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Coalition tries to ease Afghan angst

KABUL — The US-led coalition in Afghanistan said Monday it has found no evidence to support allegations that American special forces were involved in the abuse of Afghan civilians in a restive eastern province that serves as a gateway to Kabul.

The statement came as the Afghan government moved ahead with an order to expel the special forces from Wardak province within two weeks, undeterred by fears the decision could leave the area and the neighboring capital more vulnerable to Al Qaeda and other insurgents.

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Provincial officials and analysts expressed concern the province could become more unstable without the American firepower, although they agreed with President Hamid Karzai’s decision to investigate the allegations.

Karzai issued the order on Sunday after a meeting of the National Security Council at which Wardak’s provincial governor, Abdul Majid Khogyani, and other local officials blamed Afghans working with US special forces for the disappearance of at least nine men and the murder of an Afghan university student. The US forces are being expelled because of their association with the Afghan groups.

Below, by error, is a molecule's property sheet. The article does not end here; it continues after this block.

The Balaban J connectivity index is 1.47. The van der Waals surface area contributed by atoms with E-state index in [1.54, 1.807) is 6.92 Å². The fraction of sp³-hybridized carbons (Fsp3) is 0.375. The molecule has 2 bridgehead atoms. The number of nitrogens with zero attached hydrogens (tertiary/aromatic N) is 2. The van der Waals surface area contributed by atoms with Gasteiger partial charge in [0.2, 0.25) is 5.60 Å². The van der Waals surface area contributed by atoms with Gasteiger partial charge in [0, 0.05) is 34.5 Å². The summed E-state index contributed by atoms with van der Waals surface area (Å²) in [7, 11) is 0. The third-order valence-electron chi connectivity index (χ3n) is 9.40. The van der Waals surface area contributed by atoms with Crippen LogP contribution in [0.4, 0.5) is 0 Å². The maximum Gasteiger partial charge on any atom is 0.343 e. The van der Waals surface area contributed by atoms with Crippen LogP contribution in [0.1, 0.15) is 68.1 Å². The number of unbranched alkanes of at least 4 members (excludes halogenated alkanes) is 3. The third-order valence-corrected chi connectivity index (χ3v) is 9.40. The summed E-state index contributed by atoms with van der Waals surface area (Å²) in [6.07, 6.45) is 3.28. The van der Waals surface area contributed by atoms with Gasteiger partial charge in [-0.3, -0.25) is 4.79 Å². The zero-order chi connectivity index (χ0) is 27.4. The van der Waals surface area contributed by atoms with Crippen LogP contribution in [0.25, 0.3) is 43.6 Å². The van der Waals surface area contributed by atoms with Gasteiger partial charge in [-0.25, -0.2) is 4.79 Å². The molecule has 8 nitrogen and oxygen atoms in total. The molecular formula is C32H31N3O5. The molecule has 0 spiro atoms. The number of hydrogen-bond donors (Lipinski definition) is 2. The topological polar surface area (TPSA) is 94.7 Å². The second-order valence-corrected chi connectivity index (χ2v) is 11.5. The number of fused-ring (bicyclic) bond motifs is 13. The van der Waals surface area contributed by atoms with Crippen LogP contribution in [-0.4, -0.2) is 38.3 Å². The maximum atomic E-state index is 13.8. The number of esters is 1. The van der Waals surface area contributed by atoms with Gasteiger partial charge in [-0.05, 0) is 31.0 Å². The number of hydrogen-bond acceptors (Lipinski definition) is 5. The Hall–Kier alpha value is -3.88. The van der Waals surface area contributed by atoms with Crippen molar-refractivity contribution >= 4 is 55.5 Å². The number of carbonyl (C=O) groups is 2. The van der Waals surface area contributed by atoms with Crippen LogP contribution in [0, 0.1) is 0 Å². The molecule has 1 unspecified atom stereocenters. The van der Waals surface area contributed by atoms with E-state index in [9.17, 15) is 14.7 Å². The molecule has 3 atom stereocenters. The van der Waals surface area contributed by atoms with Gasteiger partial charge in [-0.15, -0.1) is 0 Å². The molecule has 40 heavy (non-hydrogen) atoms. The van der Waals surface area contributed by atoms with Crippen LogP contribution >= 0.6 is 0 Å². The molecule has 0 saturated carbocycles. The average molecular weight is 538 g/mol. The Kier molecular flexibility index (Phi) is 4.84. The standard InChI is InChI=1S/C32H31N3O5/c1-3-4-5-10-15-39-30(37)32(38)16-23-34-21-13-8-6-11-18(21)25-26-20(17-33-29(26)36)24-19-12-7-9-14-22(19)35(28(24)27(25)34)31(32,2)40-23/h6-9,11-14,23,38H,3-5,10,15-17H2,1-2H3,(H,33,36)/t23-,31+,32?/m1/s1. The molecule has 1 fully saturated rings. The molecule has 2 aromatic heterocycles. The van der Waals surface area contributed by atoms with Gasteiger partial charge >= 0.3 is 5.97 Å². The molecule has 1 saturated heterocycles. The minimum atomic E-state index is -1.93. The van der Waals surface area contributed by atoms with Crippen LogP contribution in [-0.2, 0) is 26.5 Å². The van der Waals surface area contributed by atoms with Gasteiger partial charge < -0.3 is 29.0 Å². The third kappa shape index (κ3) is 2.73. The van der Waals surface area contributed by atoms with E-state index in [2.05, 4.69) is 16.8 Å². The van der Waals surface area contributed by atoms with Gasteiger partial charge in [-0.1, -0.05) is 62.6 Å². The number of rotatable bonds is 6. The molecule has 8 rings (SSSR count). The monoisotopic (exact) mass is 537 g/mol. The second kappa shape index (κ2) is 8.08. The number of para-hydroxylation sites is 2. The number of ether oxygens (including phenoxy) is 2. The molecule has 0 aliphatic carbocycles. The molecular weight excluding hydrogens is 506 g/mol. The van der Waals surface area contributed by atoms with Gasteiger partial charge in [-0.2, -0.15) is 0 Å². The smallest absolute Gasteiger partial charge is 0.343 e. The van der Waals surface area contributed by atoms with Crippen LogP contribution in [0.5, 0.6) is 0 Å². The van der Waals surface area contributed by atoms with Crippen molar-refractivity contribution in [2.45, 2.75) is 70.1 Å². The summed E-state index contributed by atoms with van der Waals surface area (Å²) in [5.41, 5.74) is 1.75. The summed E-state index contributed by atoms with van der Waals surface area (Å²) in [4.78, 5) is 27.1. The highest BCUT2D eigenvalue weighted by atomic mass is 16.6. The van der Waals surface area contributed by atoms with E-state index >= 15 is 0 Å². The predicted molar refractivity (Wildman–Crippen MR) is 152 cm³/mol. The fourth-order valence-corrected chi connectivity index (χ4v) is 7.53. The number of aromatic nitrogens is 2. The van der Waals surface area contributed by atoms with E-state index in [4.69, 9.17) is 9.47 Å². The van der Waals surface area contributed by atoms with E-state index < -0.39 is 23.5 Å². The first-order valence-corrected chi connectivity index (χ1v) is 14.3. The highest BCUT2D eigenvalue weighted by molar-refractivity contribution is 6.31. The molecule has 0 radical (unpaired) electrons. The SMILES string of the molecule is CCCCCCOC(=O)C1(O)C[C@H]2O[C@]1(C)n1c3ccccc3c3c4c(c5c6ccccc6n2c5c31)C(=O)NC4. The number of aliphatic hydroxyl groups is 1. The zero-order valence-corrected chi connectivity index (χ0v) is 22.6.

Khogyani and the other officials also alleged that the Afghans working for the American special forces were involved in abusive behavior including torture, killings, and illegal detentions.

German General Gunter Katz, a coalition spokesman, said the International Security Assistance Force found no evidence showing foreign forces were involved in abuses, but he did not comment on the Afghans allegedly linked to the Americans.

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